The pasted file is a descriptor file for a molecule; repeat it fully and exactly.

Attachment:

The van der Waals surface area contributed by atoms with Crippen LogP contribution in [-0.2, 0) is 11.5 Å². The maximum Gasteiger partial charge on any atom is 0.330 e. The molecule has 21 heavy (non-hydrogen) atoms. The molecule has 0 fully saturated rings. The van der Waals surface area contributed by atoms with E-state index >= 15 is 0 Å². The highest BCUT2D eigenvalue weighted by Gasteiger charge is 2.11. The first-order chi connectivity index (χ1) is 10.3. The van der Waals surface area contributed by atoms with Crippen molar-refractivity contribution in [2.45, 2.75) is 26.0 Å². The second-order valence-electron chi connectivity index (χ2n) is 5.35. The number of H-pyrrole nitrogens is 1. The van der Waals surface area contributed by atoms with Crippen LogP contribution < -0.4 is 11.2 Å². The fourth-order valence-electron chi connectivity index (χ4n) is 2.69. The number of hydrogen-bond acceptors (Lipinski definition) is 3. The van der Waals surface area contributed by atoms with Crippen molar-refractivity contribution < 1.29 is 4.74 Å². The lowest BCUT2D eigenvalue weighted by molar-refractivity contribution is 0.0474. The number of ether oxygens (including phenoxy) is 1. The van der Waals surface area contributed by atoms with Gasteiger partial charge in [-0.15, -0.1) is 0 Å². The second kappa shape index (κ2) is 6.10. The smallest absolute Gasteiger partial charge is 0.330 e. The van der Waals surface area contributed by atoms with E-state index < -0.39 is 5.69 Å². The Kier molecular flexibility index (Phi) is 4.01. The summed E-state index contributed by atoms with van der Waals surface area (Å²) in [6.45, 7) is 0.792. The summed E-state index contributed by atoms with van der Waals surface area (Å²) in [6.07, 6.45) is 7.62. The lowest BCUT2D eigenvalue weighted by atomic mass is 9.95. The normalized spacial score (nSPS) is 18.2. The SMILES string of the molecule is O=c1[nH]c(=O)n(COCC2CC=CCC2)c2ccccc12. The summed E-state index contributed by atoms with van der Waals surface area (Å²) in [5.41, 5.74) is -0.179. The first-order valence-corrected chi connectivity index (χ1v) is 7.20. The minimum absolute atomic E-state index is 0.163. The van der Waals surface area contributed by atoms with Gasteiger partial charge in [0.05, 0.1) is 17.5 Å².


The van der Waals surface area contributed by atoms with Crippen LogP contribution in [-0.2, 0) is 11.5 Å². The maximum Gasteiger partial charge on any atom is 0.330 e. The molecule has 21 heavy (non-hydrogen) atoms. The molecule has 0 fully saturated rings. The van der Waals surface area contributed by atoms with E-state index >= 15 is 0 Å². The highest BCUT2D eigenvalue weighted by Gasteiger charge is 2.11. The first-order chi connectivity index (χ1) is 10.3. The van der Waals surface area contributed by atoms with Crippen molar-refractivity contribution in [2.45, 2.75) is 26.0 Å². The second-order valence-electron chi connectivity index (χ2n) is 5.35. The number of H-pyrrole nitrogens is 1. The van der Waals surface area contributed by atoms with Crippen LogP contribution < -0.4 is 11.2 Å². The fourth-order valence-electron chi connectivity index (χ4n) is 2.69. The number of hydrogen-bond acceptors (Lipinski definition) is 3. The van der Waals surface area contributed by atoms with Crippen molar-refractivity contribution < 1.29 is 4.74 Å². The lowest BCUT2D eigenvalue weighted by molar-refractivity contribution is 0.0474. The number of ether oxygens (including phenoxy) is 1. The van der Waals surface area contributed by atoms with Gasteiger partial charge in [-0.15, -0.1) is 0 Å². The second kappa shape index (κ2) is 6.10. The smallest absolute Gasteiger partial charge is 0.330 e. The van der Waals surface area contributed by atoms with E-state index < -0.39 is 5.69 Å². The Kier molecular flexibility index (Phi) is 4.01. The summed E-state index contributed by atoms with van der Waals surface area (Å²) in [6.45, 7) is 0.792. The summed E-state index contributed by atoms with van der Waals surface area (Å²) in [6.07, 6.45) is 7.62. The lowest BCUT2D eigenvalue weighted by atomic mass is 9.95. The normalized spacial score (nSPS) is 18.2. The SMILES string of the molecule is O=c1[nH]c(=O)n(COCC2CC=CCC2)c2ccccc12. The summed E-state index contributed by atoms with van der Waals surface area (Å²) in [5.41, 5.74) is -0.179. The first-order valence-corrected chi connectivity index (χ1v) is 7.20. The minimum absolute atomic E-state index is 0.163. The van der Waals surface area contributed by atoms with Gasteiger partial charge in [0.05, 0.1) is 17.5 Å².